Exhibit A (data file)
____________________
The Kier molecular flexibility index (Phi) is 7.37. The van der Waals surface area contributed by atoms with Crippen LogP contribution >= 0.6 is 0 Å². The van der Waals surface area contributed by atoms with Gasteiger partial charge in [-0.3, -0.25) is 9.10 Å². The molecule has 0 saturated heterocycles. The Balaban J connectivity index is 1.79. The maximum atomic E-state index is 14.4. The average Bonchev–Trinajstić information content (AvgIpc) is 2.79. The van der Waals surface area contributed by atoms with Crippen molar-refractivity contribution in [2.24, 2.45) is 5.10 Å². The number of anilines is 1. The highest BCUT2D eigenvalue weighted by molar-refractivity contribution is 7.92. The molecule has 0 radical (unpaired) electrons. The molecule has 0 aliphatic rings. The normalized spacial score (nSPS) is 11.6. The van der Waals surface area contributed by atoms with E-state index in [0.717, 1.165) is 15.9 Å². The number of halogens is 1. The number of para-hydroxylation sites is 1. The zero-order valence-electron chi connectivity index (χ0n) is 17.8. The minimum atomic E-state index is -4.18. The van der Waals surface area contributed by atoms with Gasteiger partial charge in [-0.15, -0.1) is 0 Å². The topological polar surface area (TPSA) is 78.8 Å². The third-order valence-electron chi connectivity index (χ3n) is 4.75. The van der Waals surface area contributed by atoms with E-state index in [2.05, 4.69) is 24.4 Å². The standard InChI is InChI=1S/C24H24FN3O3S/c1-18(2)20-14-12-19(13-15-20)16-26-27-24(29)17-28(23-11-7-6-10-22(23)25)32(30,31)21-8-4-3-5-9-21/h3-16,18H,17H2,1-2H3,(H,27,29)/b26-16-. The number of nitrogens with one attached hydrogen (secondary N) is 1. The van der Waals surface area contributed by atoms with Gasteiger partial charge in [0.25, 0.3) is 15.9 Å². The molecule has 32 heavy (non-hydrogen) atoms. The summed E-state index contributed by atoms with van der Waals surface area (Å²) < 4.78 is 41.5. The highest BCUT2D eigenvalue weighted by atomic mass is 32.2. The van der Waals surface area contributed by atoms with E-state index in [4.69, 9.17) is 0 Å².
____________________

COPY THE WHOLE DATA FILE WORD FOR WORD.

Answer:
The Kier molecular flexibility index (Phi) is 7.37. The van der Waals surface area contributed by atoms with Crippen LogP contribution >= 0.6 is 0 Å². The van der Waals surface area contributed by atoms with Gasteiger partial charge in [-0.3, -0.25) is 9.10 Å². The molecule has 0 saturated heterocycles. The Balaban J connectivity index is 1.79. The maximum atomic E-state index is 14.4. The average Bonchev–Trinajstić information content (AvgIpc) is 2.79. The van der Waals surface area contributed by atoms with Crippen molar-refractivity contribution in [2.24, 2.45) is 5.10 Å². The number of anilines is 1. The highest BCUT2D eigenvalue weighted by molar-refractivity contribution is 7.92. The molecule has 0 radical (unpaired) electrons. The molecule has 0 aliphatic rings. The normalized spacial score (nSPS) is 11.6. The van der Waals surface area contributed by atoms with E-state index in [0.717, 1.165) is 15.9 Å². The number of halogens is 1. The number of para-hydroxylation sites is 1. The zero-order valence-electron chi connectivity index (χ0n) is 17.8. The minimum atomic E-state index is -4.18. The van der Waals surface area contributed by atoms with Gasteiger partial charge in [-0.15, -0.1) is 0 Å². The topological polar surface area (TPSA) is 78.8 Å². The third-order valence-electron chi connectivity index (χ3n) is 4.75. The van der Waals surface area contributed by atoms with E-state index in [2.05, 4.69) is 24.4 Å². The standard InChI is InChI=1S/C24H24FN3O3S/c1-18(2)20-14-12-19(13-15-20)16-26-27-24(29)17-28(23-11-7-6-10-22(23)25)32(30,31)21-8-4-3-5-9-21/h3-16,18H,17H2,1-2H3,(H,27,29)/b26-16-. The number of nitrogens with one attached hydrogen (secondary N) is 1. The van der Waals surface area contributed by atoms with Gasteiger partial charge in [0.25, 0.3) is 15.9 Å². The molecule has 32 heavy (non-hydrogen) atoms. The summed E-state index contributed by atoms with van der Waals surface area (Å²) < 4.78 is 41.5. The highest BCUT2D eigenvalue weighted by atomic mass is 32.2. The van der Waals surface area contributed by atoms with E-state index in [4.69, 9.17) is 0 Å².